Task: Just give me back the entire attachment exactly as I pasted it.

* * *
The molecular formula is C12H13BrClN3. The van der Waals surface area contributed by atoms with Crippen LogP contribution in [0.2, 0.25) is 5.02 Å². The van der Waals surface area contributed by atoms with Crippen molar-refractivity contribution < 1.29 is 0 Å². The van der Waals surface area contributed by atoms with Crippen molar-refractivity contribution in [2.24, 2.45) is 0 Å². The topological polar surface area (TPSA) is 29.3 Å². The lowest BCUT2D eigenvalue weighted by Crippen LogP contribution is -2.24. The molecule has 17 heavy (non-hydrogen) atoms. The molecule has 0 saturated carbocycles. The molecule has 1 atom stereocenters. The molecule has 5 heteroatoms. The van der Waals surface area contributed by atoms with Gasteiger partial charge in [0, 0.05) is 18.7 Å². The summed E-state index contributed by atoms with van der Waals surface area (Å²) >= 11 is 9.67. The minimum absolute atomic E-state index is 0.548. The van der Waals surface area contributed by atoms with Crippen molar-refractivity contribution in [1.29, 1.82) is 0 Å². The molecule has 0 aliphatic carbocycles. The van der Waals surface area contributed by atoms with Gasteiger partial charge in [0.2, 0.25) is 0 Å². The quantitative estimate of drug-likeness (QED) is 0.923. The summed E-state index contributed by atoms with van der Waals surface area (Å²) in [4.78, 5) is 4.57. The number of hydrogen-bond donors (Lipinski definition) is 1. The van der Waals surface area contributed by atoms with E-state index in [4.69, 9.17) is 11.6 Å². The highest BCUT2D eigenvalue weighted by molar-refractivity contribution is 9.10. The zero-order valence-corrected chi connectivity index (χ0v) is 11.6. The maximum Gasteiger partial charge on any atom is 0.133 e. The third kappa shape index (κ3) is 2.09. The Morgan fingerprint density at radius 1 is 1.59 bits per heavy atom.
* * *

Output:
The molecular formula is C12H13BrClN3. The van der Waals surface area contributed by atoms with Crippen LogP contribution in [0.2, 0.25) is 5.02 Å². The van der Waals surface area contributed by atoms with Crippen molar-refractivity contribution < 1.29 is 0 Å². The van der Waals surface area contributed by atoms with Crippen molar-refractivity contribution in [2.24, 2.45) is 0 Å². The topological polar surface area (TPSA) is 29.3 Å². The lowest BCUT2D eigenvalue weighted by Crippen LogP contribution is -2.24. The molecule has 17 heavy (non-hydrogen) atoms. The molecule has 0 saturated carbocycles. The molecule has 1 atom stereocenters. The molecule has 5 heteroatoms. The van der Waals surface area contributed by atoms with Gasteiger partial charge in [0, 0.05) is 18.7 Å². The summed E-state index contributed by atoms with van der Waals surface area (Å²) >= 11 is 9.67. The minimum absolute atomic E-state index is 0.548. The van der Waals surface area contributed by atoms with Crippen molar-refractivity contribution in [1.29, 1.82) is 0 Å². The molecule has 0 aliphatic carbocycles. The van der Waals surface area contributed by atoms with Gasteiger partial charge in [0.2, 0.25) is 0 Å². The quantitative estimate of drug-likeness (QED) is 0.923. The summed E-state index contributed by atoms with van der Waals surface area (Å²) in [4.78, 5) is 4.57. The number of hydrogen-bond donors (Lipinski definition) is 1. The van der Waals surface area contributed by atoms with E-state index in [4.69, 9.17) is 11.6 Å². The highest BCUT2D eigenvalue weighted by molar-refractivity contribution is 9.10. The zero-order valence-corrected chi connectivity index (χ0v) is 11.6. The maximum Gasteiger partial charge on any atom is 0.133 e. The third kappa shape index (κ3) is 2.09. The Morgan fingerprint density at radius 1 is 1.59 bits per heavy atom.